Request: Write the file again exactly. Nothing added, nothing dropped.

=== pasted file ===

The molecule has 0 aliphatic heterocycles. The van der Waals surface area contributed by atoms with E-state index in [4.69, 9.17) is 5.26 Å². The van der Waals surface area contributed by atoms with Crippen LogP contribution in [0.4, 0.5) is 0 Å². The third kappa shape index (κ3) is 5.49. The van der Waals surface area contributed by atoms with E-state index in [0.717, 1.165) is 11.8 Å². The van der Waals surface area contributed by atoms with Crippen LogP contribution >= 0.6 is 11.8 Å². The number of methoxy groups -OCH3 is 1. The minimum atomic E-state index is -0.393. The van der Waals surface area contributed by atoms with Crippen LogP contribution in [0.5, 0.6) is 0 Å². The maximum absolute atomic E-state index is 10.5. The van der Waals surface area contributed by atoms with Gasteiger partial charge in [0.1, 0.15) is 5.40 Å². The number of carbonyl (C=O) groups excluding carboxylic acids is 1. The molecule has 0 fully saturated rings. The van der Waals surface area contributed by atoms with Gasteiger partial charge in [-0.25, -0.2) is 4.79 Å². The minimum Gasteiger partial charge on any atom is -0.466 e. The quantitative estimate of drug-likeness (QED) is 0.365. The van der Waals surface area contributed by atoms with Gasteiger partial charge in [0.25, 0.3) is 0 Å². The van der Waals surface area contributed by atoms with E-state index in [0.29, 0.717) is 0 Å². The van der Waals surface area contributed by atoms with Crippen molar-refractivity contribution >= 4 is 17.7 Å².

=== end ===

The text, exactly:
The molecule has 0 aliphatic heterocycles. The van der Waals surface area contributed by atoms with E-state index in [4.69, 9.17) is 5.26 Å². The van der Waals surface area contributed by atoms with Crippen LogP contribution in [0.4, 0.5) is 0 Å². The third kappa shape index (κ3) is 5.49. The van der Waals surface area contributed by atoms with E-state index in [0.717, 1.165) is 11.8 Å². The van der Waals surface area contributed by atoms with Crippen LogP contribution >= 0.6 is 11.8 Å². The number of methoxy groups -OCH3 is 1. The minimum atomic E-state index is -0.393. The van der Waals surface area contributed by atoms with Crippen LogP contribution in [0.5, 0.6) is 0 Å². The maximum absolute atomic E-state index is 10.5. The van der Waals surface area contributed by atoms with Gasteiger partial charge in [0.1, 0.15) is 5.40 Å². The number of carbonyl (C=O) groups excluding carboxylic acids is 1. The molecule has 0 fully saturated rings. The van der Waals surface area contributed by atoms with Gasteiger partial charge in [-0.25, -0.2) is 4.79 Å². The minimum Gasteiger partial charge on any atom is -0.466 e. The quantitative estimate of drug-likeness (QED) is 0.365. The van der Waals surface area contributed by atoms with Gasteiger partial charge in [0.25, 0.3) is 0 Å². The van der Waals surface area contributed by atoms with E-state index in [0.29, 0.717) is 0 Å². The van der Waals surface area contributed by atoms with Crippen molar-refractivity contribution >= 4 is 17.7 Å².